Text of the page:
The Girlfriend (Companions for Hire #1) Read Online Noelle Adams

Categories Genre: Romance Tags Authors: Series: Companions for Hire Series by Noelle Adams

Total pages in book: 71
Estimated words: 68190 (not accurate)
Estimated Reading Time in minutes: 341(@200wpm)___ 273(@250wpm)___ 227(@300wpm)

My three priorities for this year are to finish my PhD, avoid emotional drama, and earn some extra money, so when Steve hires me to act like his girlfriend for an extended business trip, I don’t hesitate to sign the contract. After all, the job will be easy. I can join him for the occasional dinner, pretend to adore him, and still have plenty of time to focus on my academic work.
I’m used to working with rich, entitled men, so I’m not worried about handling him. Except Steve is nothing I expect. He’s brilliant and funny and has emotional depths that keep surprising me. And he’s hot. Definitely hot. I’m starting to want more from him than this job allows, so avoiding emotional drama might not be in the cards for me this year.
I work for Companions for Hire, which means sex is against the rules and falling in love is out of the question.
The Girlfriend is the first book in the Companions for Hire series about a company that provides a variety of social partners for a price.



I loved princess movies as a girl. Animated or live-action. Mainstream or B quality. Based on fairy tales or doll franchises or bizarre fantasy worlds. It didn’t matter. If the movie had a princess in it, then I wanted to watch it.

Adults used to tell me that I looked like a princess when I dressed up and curled my long brown hair. My friends told me that my name, Giselle Auclair, sounded like it should belong to a princess. And I devoured every movie with that theme I could find. That’s how I saw myself. A princess. Looking pretty. Being brave. And one day finding a prince.

That childish optimism didn’t last long, that hope for a good, handsome man out there in the world, waiting for me. When I was eleven, I was rocking princess vibes in a beautiful red dress as I sang a solo at our church’s Christmas pageant. It was that night—in that dress—when my dad told me he had to leave me and my mom and he didn’t know when he’d see us again. He’d hooked up with a younger woman and no longer wanted the small-town family life he felt trapped in, but I didn’t know that back then. I ran after him down the driveway, bawling and begging him not to go away, and he still got in the car and drove off.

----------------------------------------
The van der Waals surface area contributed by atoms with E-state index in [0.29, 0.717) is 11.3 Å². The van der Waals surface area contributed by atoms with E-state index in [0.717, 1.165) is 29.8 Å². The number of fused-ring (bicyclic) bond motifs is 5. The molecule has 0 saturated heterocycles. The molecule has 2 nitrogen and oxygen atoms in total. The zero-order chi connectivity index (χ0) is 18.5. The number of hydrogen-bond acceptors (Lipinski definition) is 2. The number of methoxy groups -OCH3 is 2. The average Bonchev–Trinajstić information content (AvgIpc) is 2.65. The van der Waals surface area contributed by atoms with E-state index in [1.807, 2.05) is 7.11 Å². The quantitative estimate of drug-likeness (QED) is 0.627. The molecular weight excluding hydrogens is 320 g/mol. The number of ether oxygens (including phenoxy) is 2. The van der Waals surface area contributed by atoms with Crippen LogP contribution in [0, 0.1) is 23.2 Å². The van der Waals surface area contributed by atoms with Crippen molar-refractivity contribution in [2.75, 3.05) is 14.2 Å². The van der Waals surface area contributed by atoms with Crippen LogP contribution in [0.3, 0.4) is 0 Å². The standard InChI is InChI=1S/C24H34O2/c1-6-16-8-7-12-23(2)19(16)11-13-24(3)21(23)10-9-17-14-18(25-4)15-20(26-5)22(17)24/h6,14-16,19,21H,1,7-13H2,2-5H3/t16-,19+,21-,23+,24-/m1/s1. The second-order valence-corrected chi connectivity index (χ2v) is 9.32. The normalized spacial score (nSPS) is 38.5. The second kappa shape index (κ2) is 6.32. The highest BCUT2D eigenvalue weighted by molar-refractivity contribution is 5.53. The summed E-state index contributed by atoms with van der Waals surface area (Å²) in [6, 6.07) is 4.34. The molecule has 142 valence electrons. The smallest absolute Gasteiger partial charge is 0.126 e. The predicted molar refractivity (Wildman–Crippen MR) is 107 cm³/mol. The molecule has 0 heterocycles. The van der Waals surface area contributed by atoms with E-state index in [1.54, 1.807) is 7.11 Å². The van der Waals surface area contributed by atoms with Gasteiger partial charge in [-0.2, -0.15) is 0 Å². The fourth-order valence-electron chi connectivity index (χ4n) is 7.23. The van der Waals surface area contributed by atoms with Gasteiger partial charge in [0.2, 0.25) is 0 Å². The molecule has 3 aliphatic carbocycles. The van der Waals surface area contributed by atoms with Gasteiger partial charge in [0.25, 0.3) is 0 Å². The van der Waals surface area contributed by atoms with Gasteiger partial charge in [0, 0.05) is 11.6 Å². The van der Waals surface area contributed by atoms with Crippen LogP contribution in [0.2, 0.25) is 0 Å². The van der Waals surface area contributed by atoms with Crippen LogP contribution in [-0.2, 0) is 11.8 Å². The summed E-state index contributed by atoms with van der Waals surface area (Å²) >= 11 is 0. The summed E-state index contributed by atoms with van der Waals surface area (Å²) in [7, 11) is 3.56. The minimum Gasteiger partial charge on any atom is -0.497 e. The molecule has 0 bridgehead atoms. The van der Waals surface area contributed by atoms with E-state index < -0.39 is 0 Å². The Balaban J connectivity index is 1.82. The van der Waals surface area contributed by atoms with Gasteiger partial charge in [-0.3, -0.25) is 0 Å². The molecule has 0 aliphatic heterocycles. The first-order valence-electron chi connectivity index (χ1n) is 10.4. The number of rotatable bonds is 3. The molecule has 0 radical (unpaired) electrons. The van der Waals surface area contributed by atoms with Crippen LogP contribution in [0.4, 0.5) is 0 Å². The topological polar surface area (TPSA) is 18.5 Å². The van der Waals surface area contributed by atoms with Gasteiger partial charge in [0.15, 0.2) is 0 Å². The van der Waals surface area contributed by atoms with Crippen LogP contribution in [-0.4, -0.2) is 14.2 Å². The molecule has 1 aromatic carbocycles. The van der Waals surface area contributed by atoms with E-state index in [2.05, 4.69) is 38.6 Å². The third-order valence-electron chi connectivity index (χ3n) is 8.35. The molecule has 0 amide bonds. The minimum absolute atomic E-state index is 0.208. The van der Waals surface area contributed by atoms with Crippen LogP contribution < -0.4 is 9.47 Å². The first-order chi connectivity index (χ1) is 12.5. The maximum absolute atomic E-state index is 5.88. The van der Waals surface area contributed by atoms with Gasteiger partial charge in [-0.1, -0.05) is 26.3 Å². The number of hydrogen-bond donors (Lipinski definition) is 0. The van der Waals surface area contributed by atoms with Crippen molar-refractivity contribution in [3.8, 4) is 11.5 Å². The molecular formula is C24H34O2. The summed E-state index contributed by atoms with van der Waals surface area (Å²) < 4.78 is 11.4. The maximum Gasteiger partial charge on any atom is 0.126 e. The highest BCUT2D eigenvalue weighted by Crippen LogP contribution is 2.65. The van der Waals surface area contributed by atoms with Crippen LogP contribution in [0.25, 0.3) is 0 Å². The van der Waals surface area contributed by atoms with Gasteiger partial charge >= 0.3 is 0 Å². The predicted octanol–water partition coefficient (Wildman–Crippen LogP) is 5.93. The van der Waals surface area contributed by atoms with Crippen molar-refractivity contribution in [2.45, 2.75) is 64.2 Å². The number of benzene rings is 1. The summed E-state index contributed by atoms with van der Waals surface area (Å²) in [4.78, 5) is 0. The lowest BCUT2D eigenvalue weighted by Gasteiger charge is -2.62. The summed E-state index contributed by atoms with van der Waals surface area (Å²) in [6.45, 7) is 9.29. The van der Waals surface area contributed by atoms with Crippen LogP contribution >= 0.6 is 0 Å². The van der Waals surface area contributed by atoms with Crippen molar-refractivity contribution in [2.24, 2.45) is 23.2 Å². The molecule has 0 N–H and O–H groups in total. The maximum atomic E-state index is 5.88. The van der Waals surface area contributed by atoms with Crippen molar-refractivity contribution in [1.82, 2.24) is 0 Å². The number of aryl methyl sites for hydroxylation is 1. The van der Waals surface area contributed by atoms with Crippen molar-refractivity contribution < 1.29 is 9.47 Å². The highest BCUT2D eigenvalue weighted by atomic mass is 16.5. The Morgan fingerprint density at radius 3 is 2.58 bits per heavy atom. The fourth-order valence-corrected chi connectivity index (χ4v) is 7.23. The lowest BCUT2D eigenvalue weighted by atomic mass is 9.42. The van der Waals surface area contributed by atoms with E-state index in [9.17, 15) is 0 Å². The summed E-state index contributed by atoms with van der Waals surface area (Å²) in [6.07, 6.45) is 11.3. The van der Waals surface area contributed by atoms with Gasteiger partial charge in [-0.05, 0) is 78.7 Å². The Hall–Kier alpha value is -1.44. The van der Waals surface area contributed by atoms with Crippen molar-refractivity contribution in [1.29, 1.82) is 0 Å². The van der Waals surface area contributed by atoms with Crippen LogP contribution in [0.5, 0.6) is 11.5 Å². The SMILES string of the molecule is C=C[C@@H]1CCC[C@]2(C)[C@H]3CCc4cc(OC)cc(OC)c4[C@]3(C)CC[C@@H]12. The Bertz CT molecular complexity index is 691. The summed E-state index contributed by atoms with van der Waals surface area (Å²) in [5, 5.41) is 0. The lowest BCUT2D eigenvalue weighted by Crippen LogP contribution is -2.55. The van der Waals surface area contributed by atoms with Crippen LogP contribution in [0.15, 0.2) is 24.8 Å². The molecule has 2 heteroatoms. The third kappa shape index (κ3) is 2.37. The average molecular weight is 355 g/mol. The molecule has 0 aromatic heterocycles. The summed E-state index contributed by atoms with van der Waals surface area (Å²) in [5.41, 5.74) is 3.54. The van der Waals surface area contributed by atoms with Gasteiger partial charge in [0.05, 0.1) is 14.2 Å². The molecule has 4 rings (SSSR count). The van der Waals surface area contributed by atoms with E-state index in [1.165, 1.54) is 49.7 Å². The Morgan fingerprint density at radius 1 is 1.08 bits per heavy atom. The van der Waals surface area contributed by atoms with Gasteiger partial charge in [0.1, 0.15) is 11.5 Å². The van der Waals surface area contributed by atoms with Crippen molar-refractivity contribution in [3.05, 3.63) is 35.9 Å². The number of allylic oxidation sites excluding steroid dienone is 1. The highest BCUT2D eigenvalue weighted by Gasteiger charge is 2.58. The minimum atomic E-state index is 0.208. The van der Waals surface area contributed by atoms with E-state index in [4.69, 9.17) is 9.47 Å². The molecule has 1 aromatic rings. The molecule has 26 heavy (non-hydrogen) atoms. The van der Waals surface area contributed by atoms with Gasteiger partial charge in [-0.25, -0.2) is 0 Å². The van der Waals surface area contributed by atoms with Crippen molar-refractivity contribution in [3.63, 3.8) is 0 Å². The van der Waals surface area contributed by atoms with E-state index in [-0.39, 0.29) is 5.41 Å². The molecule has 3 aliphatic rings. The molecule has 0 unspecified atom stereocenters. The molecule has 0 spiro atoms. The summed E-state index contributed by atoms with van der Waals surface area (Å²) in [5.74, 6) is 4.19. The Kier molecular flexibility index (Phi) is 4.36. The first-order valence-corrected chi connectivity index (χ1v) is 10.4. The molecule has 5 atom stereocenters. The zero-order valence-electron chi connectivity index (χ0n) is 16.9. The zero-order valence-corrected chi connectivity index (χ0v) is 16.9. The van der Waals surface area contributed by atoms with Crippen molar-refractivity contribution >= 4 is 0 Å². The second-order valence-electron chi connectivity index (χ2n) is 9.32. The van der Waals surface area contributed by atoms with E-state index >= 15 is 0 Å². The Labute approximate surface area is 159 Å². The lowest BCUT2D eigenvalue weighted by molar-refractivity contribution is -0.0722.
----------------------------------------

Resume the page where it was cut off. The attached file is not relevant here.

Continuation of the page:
He never came back.

I had a succession of selfish, disappointing boyfriends all through high school and college and in the two years after college when I taught history at the high school level before I decided to go to graduate school. By then my hopes for a prince had transformed into something more basic. To find a good guy. A trustworthy one who wouldn’t leave me or betray me. A perfect fit for me.

The year my search ended was when I met Damian Winters. Like me, Damian was a graduate student, and like me, he was trying to work his way through his degree without taking on student loans. He was farther along in his degree. I’d just started my master’s in history while he was beginning his PhD in English. But we still connected.

Damian is movie-star good-looking—he looks exactly like a prince from a movie—but I’ve never been physically attracted to him. I didn’t want him as a boyfriend. We were simply friends. Real friends.

At the end of that year, I was finally able to say I found a good guy at last. He wasn’t my prince or a romantic partner, but at least I found a man it’s safe to trust. To believe in.

Over the four years that followed, I added more good guys to my social circle. Men I like and respect. Who haven’t let me down. They exist for real, not just in princess movies no matter how much I wondered before.

The only caveat I’ve discovered is they have to remain in the friend zone. Whenever I try to move a man into the boyfriend category, he inevitably turns into the kind of selfish asshole I should be able to recognize by now. It’s happened to me more than once. A year and a half ago, a guy named Brian was hanging out with my group of friends for several months. I liked him and thought he was cute, so when he kissed me one evening and told me he wanted to be more than friends, I was interested. We dated hot and heavy for two months. He convinced me he was serious. Attempting to be mature and emotionally healthy, I worked up the courage to tell him I loved him. He didn’t say it back.

Instead, he said things were moving too fast. He was gone within five minutes, and he never talked to me again.